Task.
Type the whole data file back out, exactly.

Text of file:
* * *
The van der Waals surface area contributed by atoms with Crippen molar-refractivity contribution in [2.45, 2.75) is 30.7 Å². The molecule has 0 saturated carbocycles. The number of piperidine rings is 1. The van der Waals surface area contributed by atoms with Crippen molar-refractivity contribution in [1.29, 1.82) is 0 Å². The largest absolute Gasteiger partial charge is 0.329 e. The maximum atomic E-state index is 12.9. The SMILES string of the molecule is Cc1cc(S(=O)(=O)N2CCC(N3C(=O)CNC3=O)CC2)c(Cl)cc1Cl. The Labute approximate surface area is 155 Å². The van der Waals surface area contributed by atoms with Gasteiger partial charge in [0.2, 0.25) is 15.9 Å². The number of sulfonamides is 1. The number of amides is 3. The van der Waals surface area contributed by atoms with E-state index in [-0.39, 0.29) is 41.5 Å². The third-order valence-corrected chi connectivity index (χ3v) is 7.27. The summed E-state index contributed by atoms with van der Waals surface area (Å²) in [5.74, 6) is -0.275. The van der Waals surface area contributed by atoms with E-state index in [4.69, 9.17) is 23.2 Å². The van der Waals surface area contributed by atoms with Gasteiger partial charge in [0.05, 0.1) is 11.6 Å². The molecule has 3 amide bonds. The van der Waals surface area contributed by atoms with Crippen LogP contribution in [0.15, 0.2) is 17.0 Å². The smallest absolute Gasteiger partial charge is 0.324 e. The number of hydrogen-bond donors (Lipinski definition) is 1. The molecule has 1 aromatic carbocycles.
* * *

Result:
The van der Waals surface area contributed by atoms with Crippen molar-refractivity contribution in [2.45, 2.75) is 30.7 Å². The molecule has 0 saturated carbocycles. The number of piperidine rings is 1. The van der Waals surface area contributed by atoms with Crippen molar-refractivity contribution in [1.29, 1.82) is 0 Å². The largest absolute Gasteiger partial charge is 0.329 e. The maximum atomic E-state index is 12.9. The SMILES string of the molecule is Cc1cc(S(=O)(=O)N2CCC(N3C(=O)CNC3=O)CC2)c(Cl)cc1Cl. The Labute approximate surface area is 155 Å². The van der Waals surface area contributed by atoms with Gasteiger partial charge in [0.2, 0.25) is 15.9 Å². The number of sulfonamides is 1. The number of amides is 3. The van der Waals surface area contributed by atoms with E-state index in [-0.39, 0.29) is 41.5 Å². The third-order valence-corrected chi connectivity index (χ3v) is 7.27. The summed E-state index contributed by atoms with van der Waals surface area (Å²) in [5.74, 6) is -0.275. The van der Waals surface area contributed by atoms with E-state index in [4.69, 9.17) is 23.2 Å². The van der Waals surface area contributed by atoms with Gasteiger partial charge in [0.05, 0.1) is 11.6 Å². The molecule has 3 amide bonds. The van der Waals surface area contributed by atoms with Crippen LogP contribution in [0.15, 0.2) is 17.0 Å². The smallest absolute Gasteiger partial charge is 0.324 e. The number of hydrogen-bond donors (Lipinski definition) is 1. The molecule has 1 aromatic carbocycles.